Occupational therapy has been gaining popularity in recent years for many of the benefits that it can provide for older adults. Many occupational therapists have been helping older adults to live safer and more independent lives. One recent study shows that occupational therapy may in fact help the elderly live longer.
A recent randomized trial published in the Journal of the American Geriatrics Society looked at the mortality rates for a group of individuals enrolled in an intervention program called ABLE which combined preventive occupational therapy and physical therapy for older adult subjects. Through this intervention program the subjects learned strategies such as home modifications, safety techniques, fall recovery techniques and balance and strength exercises. In a preceding study ABLE was shown to reduced many functional difficulties for older adults such as the fear of falling and introduced the use of assistive technology and home safety modifications. A randomized trial was conducted on subjects up to 4 years from the entry into the study. The results showed that at 2 years the participants who took part in the ABLE program had a mortality rate of 5.6% compared to a rate of 13.2% for the controls. The results also showed that participants with a moderate mortality risk had a 16.7% mortality rate compared to 28.2% for controls with a moderate mortality risk. Overall, the results from this randomized trial showed that the intervention group had up to a 3.5 year longer survival rate compared to the control group.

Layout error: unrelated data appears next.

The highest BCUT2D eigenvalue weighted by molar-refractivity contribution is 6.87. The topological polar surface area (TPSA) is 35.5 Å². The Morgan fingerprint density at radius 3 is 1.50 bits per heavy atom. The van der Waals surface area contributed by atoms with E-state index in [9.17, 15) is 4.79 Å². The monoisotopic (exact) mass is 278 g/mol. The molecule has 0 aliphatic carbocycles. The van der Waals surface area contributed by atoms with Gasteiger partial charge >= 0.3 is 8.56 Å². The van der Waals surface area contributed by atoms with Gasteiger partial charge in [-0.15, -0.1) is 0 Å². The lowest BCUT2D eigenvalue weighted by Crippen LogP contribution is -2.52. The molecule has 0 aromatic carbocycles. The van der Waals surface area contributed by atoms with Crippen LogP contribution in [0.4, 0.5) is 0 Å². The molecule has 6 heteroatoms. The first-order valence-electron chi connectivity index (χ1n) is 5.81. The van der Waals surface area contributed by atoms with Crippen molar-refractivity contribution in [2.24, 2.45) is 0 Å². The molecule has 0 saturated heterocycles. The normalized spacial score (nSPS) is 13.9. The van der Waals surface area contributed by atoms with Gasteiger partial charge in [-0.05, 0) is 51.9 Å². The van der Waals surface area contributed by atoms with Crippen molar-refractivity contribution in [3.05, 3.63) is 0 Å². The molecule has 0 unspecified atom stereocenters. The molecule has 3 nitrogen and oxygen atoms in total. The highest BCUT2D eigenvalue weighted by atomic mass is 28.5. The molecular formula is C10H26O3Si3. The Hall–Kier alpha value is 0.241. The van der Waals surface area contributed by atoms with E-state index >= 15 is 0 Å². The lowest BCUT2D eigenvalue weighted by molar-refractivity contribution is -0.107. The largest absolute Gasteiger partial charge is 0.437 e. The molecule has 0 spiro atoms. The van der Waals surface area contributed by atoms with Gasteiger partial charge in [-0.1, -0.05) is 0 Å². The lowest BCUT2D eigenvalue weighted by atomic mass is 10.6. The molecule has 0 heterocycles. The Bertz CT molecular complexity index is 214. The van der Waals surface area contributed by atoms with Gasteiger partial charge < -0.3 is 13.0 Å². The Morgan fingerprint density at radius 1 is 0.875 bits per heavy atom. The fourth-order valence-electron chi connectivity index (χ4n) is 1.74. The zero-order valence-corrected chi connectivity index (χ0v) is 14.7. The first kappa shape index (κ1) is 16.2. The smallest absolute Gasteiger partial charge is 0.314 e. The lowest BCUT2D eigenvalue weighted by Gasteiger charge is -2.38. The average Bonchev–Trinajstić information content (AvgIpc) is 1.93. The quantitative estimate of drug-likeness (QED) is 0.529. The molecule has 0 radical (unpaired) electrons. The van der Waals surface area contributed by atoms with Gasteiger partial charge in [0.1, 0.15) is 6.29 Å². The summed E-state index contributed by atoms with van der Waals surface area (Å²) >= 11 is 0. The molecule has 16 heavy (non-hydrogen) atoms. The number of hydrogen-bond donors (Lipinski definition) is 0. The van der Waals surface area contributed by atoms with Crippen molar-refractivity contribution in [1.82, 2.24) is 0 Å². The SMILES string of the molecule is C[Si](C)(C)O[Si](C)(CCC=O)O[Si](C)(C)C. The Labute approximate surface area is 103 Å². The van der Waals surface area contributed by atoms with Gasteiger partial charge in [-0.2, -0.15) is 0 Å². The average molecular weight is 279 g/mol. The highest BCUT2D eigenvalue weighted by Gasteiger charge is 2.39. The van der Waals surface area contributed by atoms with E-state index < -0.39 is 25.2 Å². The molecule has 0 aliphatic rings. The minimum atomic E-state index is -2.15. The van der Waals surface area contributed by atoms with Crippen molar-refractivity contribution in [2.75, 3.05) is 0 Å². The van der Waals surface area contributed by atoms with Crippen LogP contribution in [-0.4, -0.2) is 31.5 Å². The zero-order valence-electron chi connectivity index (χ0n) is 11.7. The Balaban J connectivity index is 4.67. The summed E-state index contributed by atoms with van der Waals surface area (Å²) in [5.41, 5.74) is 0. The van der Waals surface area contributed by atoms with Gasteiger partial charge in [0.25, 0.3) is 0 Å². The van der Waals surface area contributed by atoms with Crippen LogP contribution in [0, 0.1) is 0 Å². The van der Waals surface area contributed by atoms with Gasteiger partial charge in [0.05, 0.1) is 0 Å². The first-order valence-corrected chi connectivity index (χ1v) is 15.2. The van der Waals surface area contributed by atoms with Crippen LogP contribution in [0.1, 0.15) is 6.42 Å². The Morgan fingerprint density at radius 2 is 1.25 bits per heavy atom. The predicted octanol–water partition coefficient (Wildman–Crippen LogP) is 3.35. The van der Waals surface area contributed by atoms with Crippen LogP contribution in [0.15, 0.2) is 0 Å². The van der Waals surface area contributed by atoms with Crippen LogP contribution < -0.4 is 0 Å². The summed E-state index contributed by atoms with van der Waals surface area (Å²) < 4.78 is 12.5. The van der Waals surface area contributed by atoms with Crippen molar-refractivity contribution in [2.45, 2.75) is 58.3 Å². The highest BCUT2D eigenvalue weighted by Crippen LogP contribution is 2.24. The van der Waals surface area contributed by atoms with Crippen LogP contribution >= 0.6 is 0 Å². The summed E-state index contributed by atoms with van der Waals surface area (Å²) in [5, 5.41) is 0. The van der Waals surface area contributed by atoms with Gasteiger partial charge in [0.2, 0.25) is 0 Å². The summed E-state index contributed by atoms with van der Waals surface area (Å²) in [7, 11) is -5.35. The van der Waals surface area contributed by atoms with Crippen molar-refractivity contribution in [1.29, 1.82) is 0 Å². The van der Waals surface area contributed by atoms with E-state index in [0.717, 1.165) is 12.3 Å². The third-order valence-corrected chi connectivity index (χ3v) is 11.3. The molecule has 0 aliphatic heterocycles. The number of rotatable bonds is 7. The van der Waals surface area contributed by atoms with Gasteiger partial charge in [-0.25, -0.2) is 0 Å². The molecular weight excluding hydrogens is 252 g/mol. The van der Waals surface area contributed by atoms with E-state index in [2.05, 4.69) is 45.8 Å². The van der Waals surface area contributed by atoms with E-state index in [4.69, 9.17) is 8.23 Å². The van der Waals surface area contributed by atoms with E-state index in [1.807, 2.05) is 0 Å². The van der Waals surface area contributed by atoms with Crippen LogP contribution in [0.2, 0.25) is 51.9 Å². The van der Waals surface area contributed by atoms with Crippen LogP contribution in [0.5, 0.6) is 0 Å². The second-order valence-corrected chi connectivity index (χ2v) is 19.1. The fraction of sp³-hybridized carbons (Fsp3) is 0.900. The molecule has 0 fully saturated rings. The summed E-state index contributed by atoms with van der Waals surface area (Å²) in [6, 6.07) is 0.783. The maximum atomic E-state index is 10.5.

While the study could not state what exactly caused this increase in survivorship, one reason could be the education provided to the older adults through such programs as home safety and fall prevention. According to the Center for Disease Control and Prevention, in 2005 15,800 people over the age of 65 died as a result of unintentional falls (CDC). Therefore, if occupational therapy fall prevention programs can help older adults learn about ways to change their environment for optimal safety then many of these deaths could be prevented. So while it cannot be proved that occupational therapy is the new fountain of youth, many studies are showing the benefits that it can have for older adults. Perhaps more fall preventive programs could be provided for at risk older adults. By enrolling in such programs, older adults may be able to live happy, healthier, and even longer lives.
American Occupational Therapy Association. Occupational therapy, physical therapy intervention extends lifespan and quality of life. http://www.healthnewsdigest.com/news/Research_270/Occupational_Therapy_Physical_Therapy_Intervention_Extends_Lifespan_and_Quality_of_Life.shtml
Gitlin, L. N., Hauck, W. W., Dennis, P. M., Winter, L., Hodgson, N. & Schnifeld, S. Long-term effect on mortality of a home intervention that reduces functional difficulties in older adults: Results from a a randomized trial. Journal of the American Geriatrics Society, 57, 417-481.
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